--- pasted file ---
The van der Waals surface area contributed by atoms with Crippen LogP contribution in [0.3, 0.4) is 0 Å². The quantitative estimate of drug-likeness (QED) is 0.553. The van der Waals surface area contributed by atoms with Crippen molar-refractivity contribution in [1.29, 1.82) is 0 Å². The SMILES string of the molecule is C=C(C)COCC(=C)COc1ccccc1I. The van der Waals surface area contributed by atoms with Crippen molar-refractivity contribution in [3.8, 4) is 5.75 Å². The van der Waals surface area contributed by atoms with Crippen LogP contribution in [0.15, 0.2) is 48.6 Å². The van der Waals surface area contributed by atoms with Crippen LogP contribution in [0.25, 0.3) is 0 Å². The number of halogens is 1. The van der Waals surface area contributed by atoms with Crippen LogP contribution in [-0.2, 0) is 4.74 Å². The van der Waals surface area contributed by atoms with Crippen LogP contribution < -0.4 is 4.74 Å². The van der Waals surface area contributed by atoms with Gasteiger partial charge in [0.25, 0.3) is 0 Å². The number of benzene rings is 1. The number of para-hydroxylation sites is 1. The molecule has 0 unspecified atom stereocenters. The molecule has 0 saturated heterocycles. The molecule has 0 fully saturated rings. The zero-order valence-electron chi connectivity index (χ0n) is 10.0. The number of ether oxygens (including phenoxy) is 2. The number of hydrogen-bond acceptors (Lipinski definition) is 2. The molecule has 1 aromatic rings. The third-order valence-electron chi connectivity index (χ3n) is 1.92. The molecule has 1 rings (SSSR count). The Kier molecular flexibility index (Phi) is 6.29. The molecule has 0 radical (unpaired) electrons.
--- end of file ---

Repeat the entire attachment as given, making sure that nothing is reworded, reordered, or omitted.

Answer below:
The van der Waals surface area contributed by atoms with Crippen LogP contribution in [0.3, 0.4) is 0 Å². The quantitative estimate of drug-likeness (QED) is 0.553. The van der Waals surface area contributed by atoms with Crippen molar-refractivity contribution in [1.29, 1.82) is 0 Å². The SMILES string of the molecule is C=C(C)COCC(=C)COc1ccccc1I. The van der Waals surface area contributed by atoms with Crippen molar-refractivity contribution in [3.8, 4) is 5.75 Å². The van der Waals surface area contributed by atoms with Crippen LogP contribution in [0.15, 0.2) is 48.6 Å². The van der Waals surface area contributed by atoms with Crippen LogP contribution in [0.25, 0.3) is 0 Å². The number of halogens is 1. The van der Waals surface area contributed by atoms with Crippen LogP contribution in [-0.2, 0) is 4.74 Å². The van der Waals surface area contributed by atoms with Crippen LogP contribution < -0.4 is 4.74 Å². The van der Waals surface area contributed by atoms with Gasteiger partial charge in [0.25, 0.3) is 0 Å². The number of benzene rings is 1. The number of para-hydroxylation sites is 1. The molecule has 0 unspecified atom stereocenters. The molecule has 0 saturated heterocycles. The molecule has 0 fully saturated rings. The zero-order valence-electron chi connectivity index (χ0n) is 10.0. The number of ether oxygens (including phenoxy) is 2. The number of hydrogen-bond acceptors (Lipinski definition) is 2. The molecule has 1 aromatic rings. The third-order valence-electron chi connectivity index (χ3n) is 1.92. The molecule has 1 rings (SSSR count). The Kier molecular flexibility index (Phi) is 6.29. The molecule has 0 radical (unpaired) electrons.